Marty Chan is a nationally-known dramatist, screenwriter and author. He is the recent winner of the Edmonton Book Prize for his juvenile novel The Mystery of the Frozen Brains and former Gemini-nominated and gold medal winner for "The Orange Seed Myth and Other Lies Mothers Tell". His second book in the Marty Chan Mystery Series, The Mystery of the Graffiti Ghoul was shortlisted for two 2007 young readers' awards and the 2007 Arthur Ellis Crime Writers of Canada Award in the Best Juvenile category. Marty Chan lives in Edmonton, Alberta.
Lesley Choyce is the author of seventy books for adults and young adults. He has taught at Dalhousie University for the past twenty-five years and is publisher of Pottersfield Press. He's worked as a rehab counselor, a freight hauler, a corn farmer, a janitor, a journalist, a lead guitarist, a newspaper boy, and a well digger. He also hosts a nationally-syndicated TV talk show on BookTelevision. Along with the Surf Poets, he has released two poetry/music albums, Long Lost Planet and Sea Level.
Peter Christensen began his writing career at the University of Lethbridge in 1975 with a Bachelor of Arts and Science in Creative Writing. While there, he started up one of Alberta’s first literary magazines,Canada Goose with fellow writing student, Lorne Daniel. Christensen juggled his literary writing career with his passion for exploring wilderness mountain areas of Alberta, BC, Yukon and NWT. He worked at various times as a guide, ranch hand, and Park Ranger. As a result, his working, writing, and literary career is diverse; his relationship with the natural world became his muse and is reflected in this collection. He lived in Oona River in the years it took him to write this collection. Peter has published four books of poetry with Thistledown Press and one “best seller” of creative non-fiction stories with Heritage House Publishing. Several chapbooks were published by small presses in Canada and USA. His poems have been published in numerous anthologies, writing journals, and literary magazines in Canada, Denmark, and USA, and he has performed many readings throughout Canada and the US. Peter collaborated with New Music Composer Robert Rosen, writing three librettos for the outdoor operas Canyon Shadows that were performed across Canada. “Hailstorm”, the title poem from his first book with Thistledown Press was arranged for voice and orchestra by Robert Rosen, performed internationally, was most recently sung by Michelle Todd at Carnegie Hall in New York, 2017.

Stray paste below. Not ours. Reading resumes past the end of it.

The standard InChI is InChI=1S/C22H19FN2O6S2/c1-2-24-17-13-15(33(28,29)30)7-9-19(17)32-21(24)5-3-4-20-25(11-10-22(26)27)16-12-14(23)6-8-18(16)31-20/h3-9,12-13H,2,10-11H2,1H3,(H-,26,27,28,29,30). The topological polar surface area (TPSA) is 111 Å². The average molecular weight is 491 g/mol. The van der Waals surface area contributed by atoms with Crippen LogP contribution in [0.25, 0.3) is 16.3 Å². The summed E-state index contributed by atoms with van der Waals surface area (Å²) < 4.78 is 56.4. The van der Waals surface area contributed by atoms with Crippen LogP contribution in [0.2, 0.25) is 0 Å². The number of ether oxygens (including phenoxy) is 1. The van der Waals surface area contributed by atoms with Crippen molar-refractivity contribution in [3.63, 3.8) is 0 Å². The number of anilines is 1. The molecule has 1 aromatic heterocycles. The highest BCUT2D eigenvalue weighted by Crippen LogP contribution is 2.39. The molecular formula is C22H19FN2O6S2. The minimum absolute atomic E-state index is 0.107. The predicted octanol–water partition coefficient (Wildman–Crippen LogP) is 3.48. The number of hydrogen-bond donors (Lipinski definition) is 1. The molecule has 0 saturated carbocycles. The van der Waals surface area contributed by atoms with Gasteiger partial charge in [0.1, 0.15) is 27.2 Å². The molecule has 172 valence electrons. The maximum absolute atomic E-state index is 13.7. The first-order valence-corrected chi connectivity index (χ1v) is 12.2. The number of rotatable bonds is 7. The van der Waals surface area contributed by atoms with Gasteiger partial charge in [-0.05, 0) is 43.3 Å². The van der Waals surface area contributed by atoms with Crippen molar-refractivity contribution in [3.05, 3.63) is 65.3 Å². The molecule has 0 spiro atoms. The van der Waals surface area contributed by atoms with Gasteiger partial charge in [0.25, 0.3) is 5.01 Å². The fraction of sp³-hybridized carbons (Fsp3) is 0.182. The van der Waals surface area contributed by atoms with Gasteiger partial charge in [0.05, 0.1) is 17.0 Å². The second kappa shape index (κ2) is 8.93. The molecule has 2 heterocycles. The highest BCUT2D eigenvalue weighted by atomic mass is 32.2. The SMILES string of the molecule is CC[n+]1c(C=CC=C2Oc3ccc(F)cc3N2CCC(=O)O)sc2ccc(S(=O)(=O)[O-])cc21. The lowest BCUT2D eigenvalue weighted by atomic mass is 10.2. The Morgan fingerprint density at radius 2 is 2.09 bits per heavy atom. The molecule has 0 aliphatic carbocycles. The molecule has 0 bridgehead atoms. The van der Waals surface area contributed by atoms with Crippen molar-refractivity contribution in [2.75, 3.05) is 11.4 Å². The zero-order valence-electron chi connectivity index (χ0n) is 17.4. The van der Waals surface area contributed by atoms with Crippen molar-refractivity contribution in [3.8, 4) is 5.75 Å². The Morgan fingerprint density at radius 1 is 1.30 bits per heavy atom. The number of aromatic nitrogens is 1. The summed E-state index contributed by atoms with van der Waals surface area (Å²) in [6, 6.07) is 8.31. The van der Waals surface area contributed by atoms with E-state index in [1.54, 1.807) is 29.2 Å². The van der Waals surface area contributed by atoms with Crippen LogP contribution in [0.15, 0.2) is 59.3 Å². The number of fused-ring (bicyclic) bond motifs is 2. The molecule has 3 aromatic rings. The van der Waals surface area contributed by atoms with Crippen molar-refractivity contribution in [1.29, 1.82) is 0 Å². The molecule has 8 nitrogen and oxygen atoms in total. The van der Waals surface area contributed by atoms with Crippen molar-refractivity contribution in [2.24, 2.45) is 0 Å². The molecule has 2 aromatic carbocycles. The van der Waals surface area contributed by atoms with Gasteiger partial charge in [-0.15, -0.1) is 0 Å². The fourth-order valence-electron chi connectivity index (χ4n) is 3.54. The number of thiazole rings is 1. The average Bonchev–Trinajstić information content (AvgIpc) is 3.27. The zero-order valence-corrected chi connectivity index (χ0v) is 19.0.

Poet and fiction writer Robert Currie is a founding board member of the Saskatchewan Festival of Words, a former chairman of the Saskatchewan Writers Guild, a recipient of the Saskatchewan Lieutenant Governor’s Award for Lifetime Achievement in the Arts, and a former Saskatchewan Poet Laureate. His work has appeared in numerous literary magazines and more than sixty anthologies. He is the author of twelve books, including poetry, short story collections, and a novel. He lives in Moose Jaw, Saskatchewan, where he taught for thirty years at Central Collegiate, winning the Joseph Duffy Memorial Award for excellence in teaching language arts. His new book, Shimmers of Light: New and Selected Poems, presents selections from a lifetime of writing.